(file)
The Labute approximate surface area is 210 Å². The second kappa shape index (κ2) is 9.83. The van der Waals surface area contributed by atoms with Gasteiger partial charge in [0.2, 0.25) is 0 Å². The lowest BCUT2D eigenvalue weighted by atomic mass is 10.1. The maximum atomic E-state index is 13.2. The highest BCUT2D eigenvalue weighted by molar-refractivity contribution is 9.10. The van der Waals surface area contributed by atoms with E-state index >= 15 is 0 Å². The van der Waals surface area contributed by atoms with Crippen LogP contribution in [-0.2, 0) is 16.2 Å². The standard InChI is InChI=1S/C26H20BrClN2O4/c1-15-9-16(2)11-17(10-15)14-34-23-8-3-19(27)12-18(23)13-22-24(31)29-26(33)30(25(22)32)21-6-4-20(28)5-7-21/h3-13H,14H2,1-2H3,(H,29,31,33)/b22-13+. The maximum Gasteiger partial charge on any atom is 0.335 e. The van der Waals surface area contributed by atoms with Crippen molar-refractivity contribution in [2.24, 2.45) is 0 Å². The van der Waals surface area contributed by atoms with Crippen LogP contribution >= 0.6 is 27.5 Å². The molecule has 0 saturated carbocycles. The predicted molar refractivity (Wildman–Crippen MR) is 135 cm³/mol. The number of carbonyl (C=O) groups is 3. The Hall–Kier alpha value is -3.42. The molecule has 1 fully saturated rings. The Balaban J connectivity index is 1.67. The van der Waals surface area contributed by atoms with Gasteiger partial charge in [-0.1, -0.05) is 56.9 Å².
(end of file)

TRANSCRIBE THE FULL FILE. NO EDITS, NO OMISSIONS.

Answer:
The Labute approximate surface area is 210 Å². The second kappa shape index (κ2) is 9.83. The van der Waals surface area contributed by atoms with Gasteiger partial charge in [0.2, 0.25) is 0 Å². The lowest BCUT2D eigenvalue weighted by atomic mass is 10.1. The maximum atomic E-state index is 13.2. The highest BCUT2D eigenvalue weighted by molar-refractivity contribution is 9.10. The van der Waals surface area contributed by atoms with E-state index >= 15 is 0 Å². The van der Waals surface area contributed by atoms with Crippen LogP contribution in [-0.2, 0) is 16.2 Å². The standard InChI is InChI=1S/C26H20BrClN2O4/c1-15-9-16(2)11-17(10-15)14-34-23-8-3-19(27)12-18(23)13-22-24(31)29-26(33)30(25(22)32)21-6-4-20(28)5-7-21/h3-13H,14H2,1-2H3,(H,29,31,33)/b22-13+. The maximum Gasteiger partial charge on any atom is 0.335 e. The van der Waals surface area contributed by atoms with Crippen molar-refractivity contribution in [2.24, 2.45) is 0 Å². The van der Waals surface area contributed by atoms with Crippen LogP contribution >= 0.6 is 27.5 Å². The molecule has 0 saturated carbocycles. The predicted molar refractivity (Wildman–Crippen MR) is 135 cm³/mol. The number of carbonyl (C=O) groups is 3. The Hall–Kier alpha value is -3.42. The molecule has 1 fully saturated rings. The Balaban J connectivity index is 1.67. The van der Waals surface area contributed by atoms with Gasteiger partial charge in [-0.1, -0.05) is 56.9 Å².